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string copy function
4

string copy function

string copy function

(OP)
what is wrong with this code?  its not working . can anybody explain in detail please ???
____________________________

#include <stdio.h>
#include<stdlib.h>
#include<string.h>

void newStrCpy(char* q, char* p);

int main (void)
{
    
    char *q = "MANICHANDRA";
    
    char *p ;
    
    newStrCpy(q,p);
    
     //printf("%d",(int)p);
    
    printf("%s\n",p);
    
    return 0;
}

void newStrCpy(char* q, char* p)
{
    
    //printf("%d",(int)p);
    
    char *temp =(char*) malloc(sizeof(*q));
    
    int i=0;
    
    do{
    
        *(temp+i) = *(q+i);
        
        i++;
        
    }
    
    while(*(q+i)!='\0');
    
    //printf("%s",temp);
    
   p = temp;
    
}

RE: string copy function

CODE

 char *temp =(char*) malloc(sizeof(*q));

This allocates 1 byte.  You need

CODE

char *temp = (char*) malloc (strlen(q) + 1);

RE: string copy function

(OP)
Thanks xwb , i tried by
char *temp = (char*) malloc (strlen(q) + 1);

but still the output is "null"..

in my code i checked the value of "p" before going out of the function by debugging.
 at this point "p" is pointing to "temp".

But once the compiler goes out of the function p is pointing to the initial value.  

RE: string copy function

If you wish to change the value of p, then you need to pass it as a pointer to the char*

CODE

void newStrCpy(char* q, char** p)
{
...

   *p = temp;
}



 

RE: string copy function

2
Some additions:

1. There is a wonderful operator in C. It's defined as

CODE

a[expr] <=> *(a+(expr))
Now you may write much more clear codes with

CODE

p[i] /*instead of correct but cumbersome *(p+i) */

2. String literal "..." is a special kind of array of chars in C. The content of "abc" is exactly the same as

CODE

{ 'a', 'b', 'c', '\0' } /* constant array of four chars */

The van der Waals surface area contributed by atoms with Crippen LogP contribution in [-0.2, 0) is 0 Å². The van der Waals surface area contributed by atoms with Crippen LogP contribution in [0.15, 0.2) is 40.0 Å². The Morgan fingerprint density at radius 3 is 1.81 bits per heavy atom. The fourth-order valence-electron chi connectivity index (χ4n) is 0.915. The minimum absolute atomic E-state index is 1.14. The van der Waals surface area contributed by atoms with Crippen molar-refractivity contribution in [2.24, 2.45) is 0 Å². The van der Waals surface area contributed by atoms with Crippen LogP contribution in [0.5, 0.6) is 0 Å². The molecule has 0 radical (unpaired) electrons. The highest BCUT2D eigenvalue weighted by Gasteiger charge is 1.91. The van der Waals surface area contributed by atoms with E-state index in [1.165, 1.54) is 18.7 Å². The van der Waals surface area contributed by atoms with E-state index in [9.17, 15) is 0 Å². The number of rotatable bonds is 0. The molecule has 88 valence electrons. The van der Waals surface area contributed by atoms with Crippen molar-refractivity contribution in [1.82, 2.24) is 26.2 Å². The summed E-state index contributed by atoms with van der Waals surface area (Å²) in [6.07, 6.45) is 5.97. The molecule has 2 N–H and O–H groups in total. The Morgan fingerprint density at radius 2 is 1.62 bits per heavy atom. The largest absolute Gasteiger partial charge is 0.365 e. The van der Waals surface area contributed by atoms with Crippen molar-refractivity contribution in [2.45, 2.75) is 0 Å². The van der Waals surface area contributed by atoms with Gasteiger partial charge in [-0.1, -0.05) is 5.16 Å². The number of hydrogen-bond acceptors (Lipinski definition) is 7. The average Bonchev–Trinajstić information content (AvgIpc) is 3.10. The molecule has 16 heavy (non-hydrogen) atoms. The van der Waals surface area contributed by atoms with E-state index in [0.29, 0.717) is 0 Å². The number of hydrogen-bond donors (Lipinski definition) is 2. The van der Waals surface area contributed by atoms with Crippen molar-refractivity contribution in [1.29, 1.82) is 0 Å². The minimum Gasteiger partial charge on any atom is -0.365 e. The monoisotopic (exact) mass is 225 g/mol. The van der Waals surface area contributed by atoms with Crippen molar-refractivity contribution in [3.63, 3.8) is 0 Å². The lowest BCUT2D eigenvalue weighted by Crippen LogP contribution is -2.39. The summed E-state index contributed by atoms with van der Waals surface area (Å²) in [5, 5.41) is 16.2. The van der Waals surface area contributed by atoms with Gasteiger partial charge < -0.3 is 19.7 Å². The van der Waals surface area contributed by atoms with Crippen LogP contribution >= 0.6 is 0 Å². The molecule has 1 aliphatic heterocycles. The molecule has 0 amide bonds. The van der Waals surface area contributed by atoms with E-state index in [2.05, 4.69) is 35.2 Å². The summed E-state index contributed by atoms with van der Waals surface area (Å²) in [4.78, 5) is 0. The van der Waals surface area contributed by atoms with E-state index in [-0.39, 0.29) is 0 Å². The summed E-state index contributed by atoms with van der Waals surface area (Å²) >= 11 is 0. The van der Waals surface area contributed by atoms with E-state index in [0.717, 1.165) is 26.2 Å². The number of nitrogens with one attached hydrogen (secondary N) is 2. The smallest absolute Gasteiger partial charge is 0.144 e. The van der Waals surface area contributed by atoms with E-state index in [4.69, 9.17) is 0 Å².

By historical reasons it's possible to get non-constant pointer to this array in C but any correct program can't assign values via such a pointer.
Now let's remember that an array is implicitly converted to the pointer to the 1st element of this array (everywhere except sizeof and address of (unary &) operators argument). That's why you can write this declaration:

CODE

char* q = "MANICHANDRA";
/* Better write more correctly as below: */
const char* q = "MANICHANDRA";
Now q is a pointer to the 1st character of (constant!) array of chars (to 'M' letter in this case).
Compare with the different construct:

CODE

char s[] = "MAN";
This is a special kind of an array declaration with initialization. After that s is a name of array of 4 characters. It's the same as

CODE

char s[4] = { 'M', 'A', 'N', '\0' }; /* see zero byte terminator */
Feel free to change all four elements of s:

CODE

s[0], s[1], s[2], s[3]

3. Function arguments are passed "by value" in C. In other words, a function receives copies of argument values. Let's consider

CODE

void f(char* p)
{
   char s[] = "MAN";
   p = s;
}
...
char ss[] = "WOMAN";
f(ss);
printf("%s\n",ss); /* prints WOMAN */
We have passed a copy of a pointer to ss. Now (in the function body) p is a name of this copy - local pointer variable. After that the function assigns another value (a pointer to the local array s) to this copy (parameter) variable. It has no relation to ss argument. The function f does nothing visible outside its scope!

May be it helps you to understand your snippets.

The last advice: try to get the best book about C - The C Programming Language by K&R.

Good luck!
 

RE: string copy function

(OP)
Thank you  ArkM,

I got the solution as follows
________________________________
#include <stdio.h>
#include<stdlib.h>
#include<string.h>

void newStrCpy(char* q, char* p);

int main (void)
{
    
    char *src;
    printf("\n----------------------------------------");
    printf("\nPROGRAM TO COPY THE CONTENTS OF ONE STRING TO ANOTHER ");
    printf("\n----------------------------------------");
    printf("\n\n\t ENTER A STRING...: ");
    scanf("%s",src);
    char *dst =(char*) malloc(sizeof(*src));
    newStrCpy(src,dst);
    printf("\n\t copied string is..: %s\n",dst);
       
    return 0;
}

void newStrCpy(char* q, char* p)
{
    
    int i=0;
    
    do{
        *(p+i) = *(q+i);
        i++;
    }while(*(q+i)!='\0');

}

__________________________

I tried to use  **p, but i couldn't figure it out . can you tell me how to do with using **p ,
what is the most efficient solution for this ?
 

RE: string copy function

Alas, there are tons of defects in every line of your code.
Please, read this excellent article written by Julienne Walker (All About Pointers):
http://eternallyconfuzzled.com/tuts/languages/jsw_tut_pointers.aspx
then try to rewrite your code from the scratch...

The key point: try to understand the difference between arrays (real memory objects) and pointers (addresses of real memory objects).
 

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